Pizza Hut franchisee underpays staff almost $20,000: FWO

by HRD14 Aug 2017
An investigation into a Pizza Hut outlet in Newcastle, NSW, has revealed it underpaid 24 employees almost $20,000, according to the Fair Work Ombudsman.

The investigation began after six Pizza Hut employees made underpayment allegations to the FWO's Newcastle office.

Fair Work inspectors found that 24 casual employees at the Newcastle Pizza Hut outlet were underpaid a total of $19,762 between November, 2015 and May, 2016.

The majority of the employees were aged between 16 and 20, and included students from Pakistan and Kenya.

The FWO said the workers were paid low, flat rates that were unlawful because they undercut the minimum rates for ordinary hours, overtime and public holiday work that applied under the Fast Food Industry Award 2010 and an Agreement covering the outlet's staff.

Four of the workers were underpaid more than $3000, with the largest individual underpayment being $4791. Record-keeping and pay slip laws were also violated, according to the FWO.

At the time of the underpayments, store operator Bhavinkumar Patel was operating his first business since migrating from India and claimed he was not fully aware of his obligations under Australia's workplace laws.

He told inspectors that he had not received training on his obligations on workplace laws from the Pizza Hut head franchisor.

The FWO said Patel has fully co-operated with inspectors and Ambeshwar Pty Ltd have started rectifying the underpayments by entering into an Enforceable Undertaking with the FWO.

Patel and Ambeshwar have agreed to back-pay all employees in full by January 2018 via a back-payment plan and to take a range of steps to ensure future compliance, including commissioning independent audits of the outlet.

The FWO last year completed a compliance activity involving 34 Pizza Hut franchisees and claim to have identified widespread issues relating to the engagement of delivery drivers in the franchise network.

After the completion of all outstanding investigations arising from the compliance activity, inspectors identified that of 32 franchisees engaging delivery drivers, there were 28 franchisees with non-compliance issues.

HRD contacted Pizza Hut for comment, and was provided with a statement attributed to CEO Lisa Ransom.

It said: “Pizza Pan Group has been the master franchisee of Pizza Hut in Australia since September 2016 and takes its responsibilities to ensure Franchisees understand their obligations as employers very seriously”.

“Pizza Pan Group is committed to working actively with its Franchisees, employees and the regulator to ensure all workplace processes and procedures are compliant and best practice,” she said.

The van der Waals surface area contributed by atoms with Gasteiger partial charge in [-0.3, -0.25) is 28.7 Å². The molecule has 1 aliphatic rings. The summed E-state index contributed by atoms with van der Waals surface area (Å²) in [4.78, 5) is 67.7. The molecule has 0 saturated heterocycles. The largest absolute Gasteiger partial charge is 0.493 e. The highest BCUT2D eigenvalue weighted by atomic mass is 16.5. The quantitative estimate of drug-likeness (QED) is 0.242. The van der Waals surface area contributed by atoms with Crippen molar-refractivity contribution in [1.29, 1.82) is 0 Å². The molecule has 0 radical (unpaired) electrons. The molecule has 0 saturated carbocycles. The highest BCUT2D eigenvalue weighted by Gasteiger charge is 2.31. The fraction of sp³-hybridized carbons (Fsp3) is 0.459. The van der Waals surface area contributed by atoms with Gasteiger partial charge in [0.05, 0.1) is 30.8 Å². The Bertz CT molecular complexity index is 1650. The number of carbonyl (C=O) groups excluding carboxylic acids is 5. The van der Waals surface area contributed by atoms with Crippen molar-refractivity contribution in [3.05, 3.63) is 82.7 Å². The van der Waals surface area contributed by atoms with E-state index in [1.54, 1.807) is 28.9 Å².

“Pizza Pan Group denies that it has so far failed to appropriately engage with the Fair Work Ombudsman in matters of this kind. The issue detailed in the FWO press release relates to activity in 2015.

“We have met with Fair Work on several occasions and requested further information on any breaches or activity they may have identified in this 2015 audit, but are yet to receive anything of this nature from them.

“Since undertaking the new ownership of Pizza Hut from previous owners Yum! Restaurants in September 2016, the new Pizza Hut team has put in place many additional measures to ensure that all Franchisees fully understand their obligations as employers including:

•    A 24-hour hotline for all employees and the Franchisees
•    Access to a third-party payroll provider
•    Retraining on workplace employer obligations
•    And many additional internal controls

“Now that Pizza Hut is aware of this situation we are working with this Franchisee to rectify any concerns raised in the audit. We also look forward to an open and proactive channel of communication with the Fair Work Ombudsman.”

Fair Work Ombudsman Natalie James said her Agency is concerned about the lack of any meaningful response or commitment from Pizza Hut head office since publication of the findings of the Pizza Hut compliance activity on 27 January, 2017.

"Based on the response so far, I am not confident Pizza Hut head office is taking our concerns about non-compliance within its network seriously," she said.

James said it is of particular concern that while the previous compliance activity had focused on issues relating to Pizza Hut delivery drivers, non-compliance issues now seem to be emerging with in-store Pizza Hut staff.

"If this non-compliance is replicated across the Pizza Hut network to the same extent of the delivery drivers, it would represent a significant failure to provide lawful wages and entitlements to the Pizza Hut workforce," she said.

"Given the seriousness and potential impact of non-compliance in the Pizza Hut franchise, I am disappointed that we have not seen any concrete action from Pizza Hut head office.

"My agency will continue to target non-compliance in the Pizza Hut network, however our strong preference is to work with head office to prevent these instances from occurring in the first place."

James added that the Government's Fair Work Amendment (Protecting Vulnerable Workers) Bill 2017 would place additional obligations on franchisors with respect to workers within their franchising networks.

"Now is the time for franchise systems that care about their reputation to take steps to ensure their employees receive their lawful entitlements," she said.

"The Fair Work Ombudsman will work with any franchise that is serious about doing the right thing by its workers."

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